How do Light Emitting Diodes Work?

Incandescent refers to a physical process by which any substance can be made to emit light when it is heated. A standard incandescent bulb has two contact points that connect the bulb to the circuit. The contact points are connected to the filament, which is securely held in place by a glass mount. The filament is made of a metal such as Tungsten, which has a melting point of 3,422°C.

The bulb itself is filled with an unreactive gas such as argon or xenon, which prevents the tungsten from melting. When the circuit is completed, the electrical current flows through the contacts and through the filament. The current itself is caused by the movement of electrons from a negatively charged region to a positive region. Electrons are sub atomic particles with a negative charge and will move toward a more positive region because there is a deficit of electrons.

When the electrons travel through the filament they impact upon the atoms of which it is made. These impacts cause the solid atoms to vibrate, which as any GCSE physics textbook will tell you causes them to heat up. A standard 60W bulb has a filament has a thickness of about 0.25mm. This is important because the thinner he filament the more rapidly it heats. Furthermore, the coil of tungsten is less than 3cm long, but is over 2 metres in length. The electrons can be made to travel at speeds close to that of light (300,000 metres / per second). It is this motion that causes the filament to light up and so the faster the electrons can be made to travel the brighter the bulb.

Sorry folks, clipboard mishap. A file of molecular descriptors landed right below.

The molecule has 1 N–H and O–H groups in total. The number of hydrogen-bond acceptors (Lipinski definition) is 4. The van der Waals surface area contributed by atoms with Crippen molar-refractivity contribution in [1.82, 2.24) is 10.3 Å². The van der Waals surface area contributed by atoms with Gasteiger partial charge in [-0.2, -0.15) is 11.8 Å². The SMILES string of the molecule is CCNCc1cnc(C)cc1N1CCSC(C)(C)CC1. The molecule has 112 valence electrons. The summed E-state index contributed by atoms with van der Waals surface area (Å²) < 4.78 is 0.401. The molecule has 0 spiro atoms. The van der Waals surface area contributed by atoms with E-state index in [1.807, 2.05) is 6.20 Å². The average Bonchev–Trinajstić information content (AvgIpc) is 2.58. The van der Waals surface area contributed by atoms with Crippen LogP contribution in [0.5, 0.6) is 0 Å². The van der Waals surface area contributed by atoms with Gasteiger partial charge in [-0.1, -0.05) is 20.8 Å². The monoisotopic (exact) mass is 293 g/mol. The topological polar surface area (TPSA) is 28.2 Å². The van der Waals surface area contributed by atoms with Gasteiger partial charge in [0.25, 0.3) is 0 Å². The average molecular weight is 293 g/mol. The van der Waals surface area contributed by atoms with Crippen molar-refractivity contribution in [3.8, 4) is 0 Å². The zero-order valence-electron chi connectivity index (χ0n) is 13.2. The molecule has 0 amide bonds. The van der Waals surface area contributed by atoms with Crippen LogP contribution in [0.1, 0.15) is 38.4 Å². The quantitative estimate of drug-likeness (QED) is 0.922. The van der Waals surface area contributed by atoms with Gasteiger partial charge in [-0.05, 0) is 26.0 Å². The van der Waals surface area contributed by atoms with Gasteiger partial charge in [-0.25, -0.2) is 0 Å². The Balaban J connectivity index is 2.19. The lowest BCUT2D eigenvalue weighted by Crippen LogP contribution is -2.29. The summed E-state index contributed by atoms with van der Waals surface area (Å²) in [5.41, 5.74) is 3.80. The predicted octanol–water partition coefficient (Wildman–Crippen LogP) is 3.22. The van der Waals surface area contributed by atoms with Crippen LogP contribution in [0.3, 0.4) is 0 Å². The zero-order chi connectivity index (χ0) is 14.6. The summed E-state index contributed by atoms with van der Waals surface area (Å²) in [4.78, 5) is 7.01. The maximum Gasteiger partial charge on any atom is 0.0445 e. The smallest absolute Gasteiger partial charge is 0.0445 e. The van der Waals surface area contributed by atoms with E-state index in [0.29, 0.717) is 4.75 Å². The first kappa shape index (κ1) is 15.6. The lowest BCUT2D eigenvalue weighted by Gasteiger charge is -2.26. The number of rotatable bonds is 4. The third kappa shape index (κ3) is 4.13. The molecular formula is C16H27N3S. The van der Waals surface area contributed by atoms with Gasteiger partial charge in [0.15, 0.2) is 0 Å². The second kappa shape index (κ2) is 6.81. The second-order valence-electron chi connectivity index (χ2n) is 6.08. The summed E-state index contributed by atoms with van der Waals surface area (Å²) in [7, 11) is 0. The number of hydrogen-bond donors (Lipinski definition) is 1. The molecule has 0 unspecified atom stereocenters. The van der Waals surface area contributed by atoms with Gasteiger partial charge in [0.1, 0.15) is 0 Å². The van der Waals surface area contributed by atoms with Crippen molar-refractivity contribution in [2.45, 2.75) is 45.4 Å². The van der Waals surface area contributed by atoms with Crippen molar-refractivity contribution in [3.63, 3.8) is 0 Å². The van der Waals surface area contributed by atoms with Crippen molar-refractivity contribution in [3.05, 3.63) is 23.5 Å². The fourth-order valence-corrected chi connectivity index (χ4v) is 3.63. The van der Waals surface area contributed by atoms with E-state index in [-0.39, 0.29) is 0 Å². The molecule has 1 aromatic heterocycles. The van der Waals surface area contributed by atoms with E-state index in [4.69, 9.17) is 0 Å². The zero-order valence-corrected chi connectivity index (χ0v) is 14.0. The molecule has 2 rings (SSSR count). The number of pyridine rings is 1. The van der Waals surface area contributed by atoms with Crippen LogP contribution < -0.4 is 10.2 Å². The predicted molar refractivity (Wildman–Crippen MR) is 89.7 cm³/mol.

LED bulbs are different!

An additional term for LED lighting is solid state lighting (SSL) and brings forward a fundamental difference as compared to incandescent bulbs. In short the light is emitted direct from a piece of solid matter and not through a vacuum or unreactive gas.  In general terms, the solid state light emitting structure is made of a semi-conducting material. A diode is physical sciences term to describe the simplest type of semiconducting material.

As the name suggests, this is a substance that has variability in its electrical conducting properties. In an LED an alloy such as aluminium-gallium-arsenide is not in itself the conducting material. It has no electrons available to carry the current and so in its pure form is an insulator. To make the alloy more electrically conductive impurities are added. These added atoms create either a surplus of electrons or a space through which they can flow. The result is a substance that has positively and negatively charged layers as its structure.

The positive layer has space at the atomic level for electrons to travel through it and the negative layer has a surplus of electrons. When the circuit is complete the electrons are pushed through the positive space from the negatively charged layer. In other words the light is emitted when the electrons travel through the spaces.

The basic principle of transfer of electrical is the same no matter the type of bulb or appliance used. However, because of their very different components LED bulbs are superseding both Halogen and incandescent bulbs

 

 

 

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